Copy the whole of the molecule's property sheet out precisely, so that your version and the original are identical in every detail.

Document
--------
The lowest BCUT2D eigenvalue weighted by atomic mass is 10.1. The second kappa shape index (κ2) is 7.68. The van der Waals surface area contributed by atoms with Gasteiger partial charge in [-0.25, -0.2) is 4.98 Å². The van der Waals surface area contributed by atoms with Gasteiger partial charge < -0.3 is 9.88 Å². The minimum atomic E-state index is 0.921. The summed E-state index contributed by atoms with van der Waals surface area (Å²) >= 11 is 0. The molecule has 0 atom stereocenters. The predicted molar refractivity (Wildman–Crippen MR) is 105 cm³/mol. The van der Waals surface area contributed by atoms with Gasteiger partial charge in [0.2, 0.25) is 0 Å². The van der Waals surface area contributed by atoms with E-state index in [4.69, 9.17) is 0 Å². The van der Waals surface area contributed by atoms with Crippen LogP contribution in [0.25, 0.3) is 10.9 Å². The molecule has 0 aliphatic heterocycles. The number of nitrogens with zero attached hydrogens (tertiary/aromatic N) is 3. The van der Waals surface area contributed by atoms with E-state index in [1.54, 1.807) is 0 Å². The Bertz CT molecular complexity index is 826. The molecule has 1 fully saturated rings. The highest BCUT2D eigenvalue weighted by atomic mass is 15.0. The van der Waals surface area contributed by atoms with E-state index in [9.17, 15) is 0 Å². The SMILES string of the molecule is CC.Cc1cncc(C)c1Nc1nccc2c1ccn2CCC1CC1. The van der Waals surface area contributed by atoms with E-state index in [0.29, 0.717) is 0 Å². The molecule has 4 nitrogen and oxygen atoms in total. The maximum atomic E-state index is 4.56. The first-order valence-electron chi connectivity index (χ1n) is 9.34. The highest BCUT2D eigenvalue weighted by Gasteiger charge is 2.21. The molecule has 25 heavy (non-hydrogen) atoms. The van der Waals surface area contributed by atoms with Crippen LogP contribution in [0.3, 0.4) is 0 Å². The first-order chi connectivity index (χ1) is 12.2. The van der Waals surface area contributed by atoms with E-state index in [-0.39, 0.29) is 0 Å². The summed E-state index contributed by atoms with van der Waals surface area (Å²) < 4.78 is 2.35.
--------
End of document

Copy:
The lowest BCUT2D eigenvalue weighted by atomic mass is 10.1. The second kappa shape index (κ2) is 7.68. The van der Waals surface area contributed by atoms with Gasteiger partial charge in [-0.25, -0.2) is 4.98 Å². The van der Waals surface area contributed by atoms with Gasteiger partial charge < -0.3 is 9.88 Å². The minimum atomic E-state index is 0.921. The summed E-state index contributed by atoms with van der Waals surface area (Å²) >= 11 is 0. The molecule has 0 atom stereocenters. The predicted molar refractivity (Wildman–Crippen MR) is 105 cm³/mol. The van der Waals surface area contributed by atoms with Gasteiger partial charge in [0.2, 0.25) is 0 Å². The van der Waals surface area contributed by atoms with E-state index in [4.69, 9.17) is 0 Å². The van der Waals surface area contributed by atoms with Crippen LogP contribution in [0.25, 0.3) is 10.9 Å². The molecule has 0 aliphatic heterocycles. The number of nitrogens with zero attached hydrogens (tertiary/aromatic N) is 3. The van der Waals surface area contributed by atoms with E-state index in [1.54, 1.807) is 0 Å². The Bertz CT molecular complexity index is 826. The molecule has 1 fully saturated rings. The highest BCUT2D eigenvalue weighted by atomic mass is 15.0. The van der Waals surface area contributed by atoms with E-state index in [9.17, 15) is 0 Å². The SMILES string of the molecule is CC.Cc1cncc(C)c1Nc1nccc2c1ccn2CCC1CC1. The van der Waals surface area contributed by atoms with E-state index in [0.29, 0.717) is 0 Å². The molecule has 4 nitrogen and oxygen atoms in total. The maximum atomic E-state index is 4.56. The first-order valence-electron chi connectivity index (χ1n) is 9.34. The highest BCUT2D eigenvalue weighted by Gasteiger charge is 2.21. The molecule has 25 heavy (non-hydrogen) atoms. The van der Waals surface area contributed by atoms with Crippen LogP contribution in [0.3, 0.4) is 0 Å². The first-order chi connectivity index (χ1) is 12.2. The van der Waals surface area contributed by atoms with E-state index in [-0.39, 0.29) is 0 Å². The summed E-state index contributed by atoms with van der Waals surface area (Å²) < 4.78 is 2.35.